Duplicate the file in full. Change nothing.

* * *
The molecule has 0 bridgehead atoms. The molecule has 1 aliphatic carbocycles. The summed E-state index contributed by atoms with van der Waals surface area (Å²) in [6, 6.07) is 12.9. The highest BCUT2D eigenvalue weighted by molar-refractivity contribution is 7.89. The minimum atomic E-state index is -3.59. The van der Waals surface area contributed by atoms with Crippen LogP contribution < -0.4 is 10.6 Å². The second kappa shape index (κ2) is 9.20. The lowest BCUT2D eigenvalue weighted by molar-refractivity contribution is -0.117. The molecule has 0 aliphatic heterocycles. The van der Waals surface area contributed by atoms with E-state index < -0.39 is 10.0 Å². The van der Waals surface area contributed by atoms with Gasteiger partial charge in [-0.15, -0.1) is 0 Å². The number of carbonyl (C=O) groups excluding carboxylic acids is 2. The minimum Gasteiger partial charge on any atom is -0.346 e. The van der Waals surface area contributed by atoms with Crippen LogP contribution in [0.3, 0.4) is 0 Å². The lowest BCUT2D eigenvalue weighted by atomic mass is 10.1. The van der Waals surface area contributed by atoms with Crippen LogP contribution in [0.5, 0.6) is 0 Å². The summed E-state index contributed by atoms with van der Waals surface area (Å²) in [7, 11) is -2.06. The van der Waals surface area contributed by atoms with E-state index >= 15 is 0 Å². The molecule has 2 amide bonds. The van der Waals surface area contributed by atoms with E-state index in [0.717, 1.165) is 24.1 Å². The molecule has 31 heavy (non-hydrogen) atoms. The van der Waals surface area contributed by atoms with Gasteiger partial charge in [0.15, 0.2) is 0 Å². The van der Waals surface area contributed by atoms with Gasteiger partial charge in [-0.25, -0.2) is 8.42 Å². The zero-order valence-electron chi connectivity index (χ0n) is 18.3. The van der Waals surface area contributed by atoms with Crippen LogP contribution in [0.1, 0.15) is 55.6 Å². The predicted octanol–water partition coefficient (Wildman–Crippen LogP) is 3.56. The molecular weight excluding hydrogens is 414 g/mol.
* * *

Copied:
The molecule has 0 bridgehead atoms. The molecule has 1 aliphatic carbocycles. The summed E-state index contributed by atoms with van der Waals surface area (Å²) in [6, 6.07) is 12.9. The highest BCUT2D eigenvalue weighted by molar-refractivity contribution is 7.89. The minimum atomic E-state index is -3.59. The van der Waals surface area contributed by atoms with Crippen LogP contribution < -0.4 is 10.6 Å². The second kappa shape index (κ2) is 9.20. The lowest BCUT2D eigenvalue weighted by molar-refractivity contribution is -0.117. The molecule has 0 aliphatic heterocycles. The van der Waals surface area contributed by atoms with E-state index < -0.39 is 10.0 Å². The van der Waals surface area contributed by atoms with Gasteiger partial charge in [-0.15, -0.1) is 0 Å². The number of carbonyl (C=O) groups excluding carboxylic acids is 2. The minimum Gasteiger partial charge on any atom is -0.346 e. The van der Waals surface area contributed by atoms with Crippen LogP contribution in [0.3, 0.4) is 0 Å². The lowest BCUT2D eigenvalue weighted by atomic mass is 10.1. The van der Waals surface area contributed by atoms with Crippen LogP contribution in [0.5, 0.6) is 0 Å². The summed E-state index contributed by atoms with van der Waals surface area (Å²) in [7, 11) is -2.06. The van der Waals surface area contributed by atoms with E-state index >= 15 is 0 Å². The molecule has 2 amide bonds. The van der Waals surface area contributed by atoms with E-state index in [0.717, 1.165) is 24.1 Å². The molecule has 31 heavy (non-hydrogen) atoms. The van der Waals surface area contributed by atoms with Gasteiger partial charge in [0.15, 0.2) is 0 Å². The van der Waals surface area contributed by atoms with Gasteiger partial charge in [-0.25, -0.2) is 8.42 Å². The zero-order valence-electron chi connectivity index (χ0n) is 18.3. The van der Waals surface area contributed by atoms with Crippen LogP contribution in [0.1, 0.15) is 55.6 Å². The predicted octanol–water partition coefficient (Wildman–Crippen LogP) is 3.56. The molecular weight excluding hydrogens is 414 g/mol.